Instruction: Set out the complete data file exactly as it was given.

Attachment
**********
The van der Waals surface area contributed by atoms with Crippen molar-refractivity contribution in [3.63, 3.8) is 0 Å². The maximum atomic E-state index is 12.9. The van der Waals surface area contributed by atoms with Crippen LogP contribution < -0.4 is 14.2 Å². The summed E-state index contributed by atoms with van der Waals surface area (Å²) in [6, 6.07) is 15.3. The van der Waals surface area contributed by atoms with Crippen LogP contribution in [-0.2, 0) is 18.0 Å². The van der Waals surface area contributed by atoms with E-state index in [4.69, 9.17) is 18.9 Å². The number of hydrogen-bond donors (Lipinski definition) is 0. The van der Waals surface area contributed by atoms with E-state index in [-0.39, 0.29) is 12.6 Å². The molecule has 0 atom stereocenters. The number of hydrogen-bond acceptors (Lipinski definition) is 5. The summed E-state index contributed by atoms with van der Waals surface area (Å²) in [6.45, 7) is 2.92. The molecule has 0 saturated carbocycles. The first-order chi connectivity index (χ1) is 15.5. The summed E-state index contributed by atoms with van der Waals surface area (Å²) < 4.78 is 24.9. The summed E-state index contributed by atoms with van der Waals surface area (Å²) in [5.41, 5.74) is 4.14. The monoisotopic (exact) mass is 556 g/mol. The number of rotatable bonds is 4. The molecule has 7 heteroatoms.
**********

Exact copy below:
The van der Waals surface area contributed by atoms with Crippen molar-refractivity contribution in [3.63, 3.8) is 0 Å². The maximum atomic E-state index is 12.9. The van der Waals surface area contributed by atoms with Crippen LogP contribution < -0.4 is 14.2 Å². The summed E-state index contributed by atoms with van der Waals surface area (Å²) in [6, 6.07) is 15.3. The van der Waals surface area contributed by atoms with Crippen LogP contribution in [-0.2, 0) is 18.0 Å². The van der Waals surface area contributed by atoms with E-state index in [4.69, 9.17) is 18.9 Å². The number of hydrogen-bond donors (Lipinski definition) is 0. The van der Waals surface area contributed by atoms with E-state index in [-0.39, 0.29) is 12.6 Å². The molecule has 0 atom stereocenters. The number of hydrogen-bond acceptors (Lipinski definition) is 5. The summed E-state index contributed by atoms with van der Waals surface area (Å²) in [6.45, 7) is 2.92. The molecule has 0 saturated carbocycles. The first-order chi connectivity index (χ1) is 15.5. The summed E-state index contributed by atoms with van der Waals surface area (Å²) < 4.78 is 24.9. The summed E-state index contributed by atoms with van der Waals surface area (Å²) in [5.41, 5.74) is 4.14. The monoisotopic (exact) mass is 556 g/mol. The number of rotatable bonds is 4. The molecule has 7 heteroatoms.